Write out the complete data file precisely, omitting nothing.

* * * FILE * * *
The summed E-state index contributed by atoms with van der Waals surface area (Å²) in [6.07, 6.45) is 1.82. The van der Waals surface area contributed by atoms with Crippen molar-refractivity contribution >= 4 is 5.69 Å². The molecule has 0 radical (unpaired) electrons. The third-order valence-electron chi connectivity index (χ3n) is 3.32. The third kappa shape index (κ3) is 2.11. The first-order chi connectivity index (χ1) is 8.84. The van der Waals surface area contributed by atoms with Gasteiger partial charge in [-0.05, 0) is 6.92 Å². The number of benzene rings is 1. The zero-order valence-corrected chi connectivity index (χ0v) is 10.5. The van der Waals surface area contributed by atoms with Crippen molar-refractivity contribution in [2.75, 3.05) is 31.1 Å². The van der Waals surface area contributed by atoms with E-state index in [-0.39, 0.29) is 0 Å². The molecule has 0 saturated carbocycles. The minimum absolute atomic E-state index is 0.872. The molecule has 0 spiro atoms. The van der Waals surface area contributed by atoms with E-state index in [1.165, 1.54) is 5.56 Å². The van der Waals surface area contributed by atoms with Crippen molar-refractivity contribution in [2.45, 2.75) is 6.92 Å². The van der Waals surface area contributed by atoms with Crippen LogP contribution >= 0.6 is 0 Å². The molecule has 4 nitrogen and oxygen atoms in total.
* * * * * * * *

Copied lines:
The summed E-state index contributed by atoms with van der Waals surface area (Å²) in [6.07, 6.45) is 1.82. The van der Waals surface area contributed by atoms with Crippen molar-refractivity contribution >= 4 is 5.69 Å². The molecule has 0 radical (unpaired) electrons. The third-order valence-electron chi connectivity index (χ3n) is 3.32. The third kappa shape index (κ3) is 2.11. The first-order chi connectivity index (χ1) is 8.84. The van der Waals surface area contributed by atoms with Gasteiger partial charge in [-0.05, 0) is 6.92 Å². The number of benzene rings is 1. The zero-order valence-corrected chi connectivity index (χ0v) is 10.5. The van der Waals surface area contributed by atoms with Crippen molar-refractivity contribution in [2.75, 3.05) is 31.1 Å². The van der Waals surface area contributed by atoms with E-state index in [-0.39, 0.29) is 0 Å². The molecule has 0 saturated carbocycles. The minimum absolute atomic E-state index is 0.872. The molecule has 0 spiro atoms. The van der Waals surface area contributed by atoms with E-state index in [1.165, 1.54) is 5.56 Å². The van der Waals surface area contributed by atoms with Crippen molar-refractivity contribution in [2.45, 2.75) is 6.92 Å². The van der Waals surface area contributed by atoms with Crippen LogP contribution >= 0.6 is 0 Å². The molecule has 4 nitrogen and oxygen atoms in total.